Cherry Audio Minimode review: A creative recreation of the Minimoog Model D that deserves built-in effects

Can you get the sound and feel of a Minimoog Model D for pocket-money prices? Cherry Audio reckons so with its new Minimode soft-synth.

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Cherry Audio Minimode

Review Overview

Our rating


Our verdict

Authentic, warm Minimoog sound
Creative and fun to play and tweak
Up to 16-voice polyphony
Highly affordable
CPU-efficiency lets you load several instances

 Lack of onboard effects is limiting for standalone live playing

Hot on the heels of Dreamsynth, California-based developer Cherry Audio continues its onward march in developing affordable virtual synths, this time with a recreation of a bona fide classic. Minimode is based on Moog‘s classic Minimoog Model D, introduced in 1971 and a staple of myriad musical genres from funk and rock to EDM.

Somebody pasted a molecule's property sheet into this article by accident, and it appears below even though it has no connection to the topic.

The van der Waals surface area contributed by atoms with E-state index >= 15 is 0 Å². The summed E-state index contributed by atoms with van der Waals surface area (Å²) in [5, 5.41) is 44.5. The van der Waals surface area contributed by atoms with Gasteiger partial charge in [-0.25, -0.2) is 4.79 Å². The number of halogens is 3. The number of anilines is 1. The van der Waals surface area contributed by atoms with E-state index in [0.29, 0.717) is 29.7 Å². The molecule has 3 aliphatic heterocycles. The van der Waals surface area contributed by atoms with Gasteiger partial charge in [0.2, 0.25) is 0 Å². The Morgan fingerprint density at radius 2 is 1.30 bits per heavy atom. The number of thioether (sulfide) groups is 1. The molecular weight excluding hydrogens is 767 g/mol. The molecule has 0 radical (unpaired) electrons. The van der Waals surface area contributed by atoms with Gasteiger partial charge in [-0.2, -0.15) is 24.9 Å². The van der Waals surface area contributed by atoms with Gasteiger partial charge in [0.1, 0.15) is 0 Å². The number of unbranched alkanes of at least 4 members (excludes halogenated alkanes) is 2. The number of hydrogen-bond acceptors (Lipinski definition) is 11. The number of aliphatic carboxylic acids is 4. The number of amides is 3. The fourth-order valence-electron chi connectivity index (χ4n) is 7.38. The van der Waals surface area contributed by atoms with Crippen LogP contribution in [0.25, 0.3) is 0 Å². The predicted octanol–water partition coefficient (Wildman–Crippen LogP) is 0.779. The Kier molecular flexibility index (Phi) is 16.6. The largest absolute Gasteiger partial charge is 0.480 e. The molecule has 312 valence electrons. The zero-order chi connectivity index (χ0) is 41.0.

You won’t be surprised to learn that original Model D hardware models are stratospherically expensive – even the 2016 reissue is hard to come by – making it a prime candidate for emulation. It’s not the first – Arturia’s Mini V3 is £128 and Moog’s emulation for iOS a mere £6.99. But Cherry Audio’s £48 Minimode (with an intro price of £32) is among the most affordable fully featured Model D emulations for your desktop DAW.

Familiar faces

The developer uses the same container system here as in its other synths, so if you’ve used one before it should feel familiar. A settings section contains easy-to-understand options and there’s a helpful way to remember MIDI mappings for new instances of the plug-in either globally or per-preset, useful for when you’ve created custom CC assignments via the pop-out MIDI window. MPE is fully supported too, for advanced control from an MPE-compatible device, and there’s global undo and redo to step back and forward with edits.

Cherry Audio Minimode

The plug-in’s window is freely resizable and also features a Focus mode that zooms in on the interface and lets you scroll around. It’s convenient, though the synth’s relatively compact layout compared to others in the Cherry family means that it’s already easy to navigate without having to do this. Up to 4x oversampling is also available.

Perfectly polyphonic